New Documentary “Monogamish” is a Starter-Course in Non-Monogamy

The institution of marriage is in crisis. The new documentary calls on slutty icons like Esther Perel, Christopher Ryan, and Dan Savage to speak on the contemporary state of marriage, love, and sexuality. Lizzi Sandell weighs in on the film—as well as on the commitment of her own new marriage.


New documentary Monogamish follows director Tao Ruspoli’s journey-of-discovery after his divorce from his celebrity ex (she goes unnamed in the film but spoiler alert: it’s Olivia Wilde). After his self-defined “failure” at traditional monogamy—they made it 8 years of matrimony, which I think is a pretty good effort—he sets out to investigate what it all means. Monogamish examines the history of marriage as a social phenomenon via thinkers and theorists, including slutty icons like Esther Perel, Christopher Ryan and Dan Savage (who popularized the term “monogamish”), as well as through the lens of his own unconventional, aristocratic family. His film is part-personal tale, part-sociological study. “Is it natural to be monogamous,” he asks, “or are we at best, monogamish?”

Ruspoli’s own attempt at monogamy was a kind of reverse rebellion. His maternal grandfather left his grandmother, became a spaghetti Western star, and founded a ‘free love’ commune in Italy. His mother followed a similarly unconventional path, hooking up with an already-married prince (his dad) and travelling the world with him, his wife, and their brood. They eventually separated, and Ruspoli spent his life between California with his now-single mom, and his dad’s Italian castle (casual). Meanwhile, his grandfather had his third, fourth, and fifth children, each with different women…but ostensibly in, like, a fun 60s way, rather than Jerry Springer vibes.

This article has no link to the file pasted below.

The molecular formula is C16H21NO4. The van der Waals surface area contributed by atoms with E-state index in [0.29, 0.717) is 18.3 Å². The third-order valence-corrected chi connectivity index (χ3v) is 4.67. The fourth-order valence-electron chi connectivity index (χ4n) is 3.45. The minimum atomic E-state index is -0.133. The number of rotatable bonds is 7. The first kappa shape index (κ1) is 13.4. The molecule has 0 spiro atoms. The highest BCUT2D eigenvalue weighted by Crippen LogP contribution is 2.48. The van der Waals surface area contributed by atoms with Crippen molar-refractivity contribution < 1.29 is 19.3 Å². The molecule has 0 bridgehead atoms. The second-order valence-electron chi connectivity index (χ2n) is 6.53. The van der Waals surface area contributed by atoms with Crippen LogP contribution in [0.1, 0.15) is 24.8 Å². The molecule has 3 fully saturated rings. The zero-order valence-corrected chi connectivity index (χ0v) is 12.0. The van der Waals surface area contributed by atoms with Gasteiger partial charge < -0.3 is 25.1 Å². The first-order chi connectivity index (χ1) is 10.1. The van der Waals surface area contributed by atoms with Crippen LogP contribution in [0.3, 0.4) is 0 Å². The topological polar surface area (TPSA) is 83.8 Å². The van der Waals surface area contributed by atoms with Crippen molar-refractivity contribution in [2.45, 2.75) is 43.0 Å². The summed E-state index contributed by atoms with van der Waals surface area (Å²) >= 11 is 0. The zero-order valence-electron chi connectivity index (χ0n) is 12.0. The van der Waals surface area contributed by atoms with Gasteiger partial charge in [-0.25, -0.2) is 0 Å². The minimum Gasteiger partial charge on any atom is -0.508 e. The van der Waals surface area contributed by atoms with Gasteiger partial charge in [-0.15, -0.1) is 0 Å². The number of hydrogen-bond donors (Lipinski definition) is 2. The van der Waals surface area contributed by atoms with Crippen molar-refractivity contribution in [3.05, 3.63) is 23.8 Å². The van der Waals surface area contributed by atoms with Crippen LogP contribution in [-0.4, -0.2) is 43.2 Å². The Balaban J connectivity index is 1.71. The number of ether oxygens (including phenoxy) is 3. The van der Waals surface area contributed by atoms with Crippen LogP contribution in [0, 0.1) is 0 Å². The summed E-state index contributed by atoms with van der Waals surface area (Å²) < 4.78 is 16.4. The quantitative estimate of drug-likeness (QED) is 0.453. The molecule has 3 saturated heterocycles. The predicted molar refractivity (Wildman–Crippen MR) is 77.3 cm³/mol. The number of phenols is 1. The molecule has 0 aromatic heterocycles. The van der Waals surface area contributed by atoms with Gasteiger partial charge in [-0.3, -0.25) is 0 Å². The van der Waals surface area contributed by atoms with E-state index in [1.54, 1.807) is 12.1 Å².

So, in the context of this rich-and-sexy family tree, when Ruspoli decided to get married he was considered the crazy one for expecting one person to fulfil all his needs, forever. This is discussed throughout the documentary as an internal conflict: the stability of long-term monogamy versus our need for change, excitement, and titillation. Particularly among the more bohemian of those interviewed, variety is frequently regarded as being fundamental to sexual intrigue, therefore deeming good sex totally at odds with traditionally monogamous marriage. Esther Perel describes this as a paradox that’s never resolved, merely negotiated.

As is quoted in the film, 1.1 million Americans get divorced every year, which prompts Ruspoli to ask, “Were we naïve to get married?” All this could have been #triggering for me, as I am very newly married, but I am no stranger to divorce; my father is getting married for the fourth time next summer, my mum stopped after two. And perhaps there’s an element of naïvety in every marriage. Perhaps that’s one of the things that makes it romantic. Taking a chance on someone, against the odds, is kind of the point—it’s kind of like getting a tattoo of someone’s name (except you have to look at their actual face every day, instead of just their IRL handle). Although some disparage our Western conception of Disneyfied, monogamous love, and link it to high divorce rates, I think it’s a lot more romantic than previous generations’ idea of a socially acceptable drudgery—albeit a long-lasting one.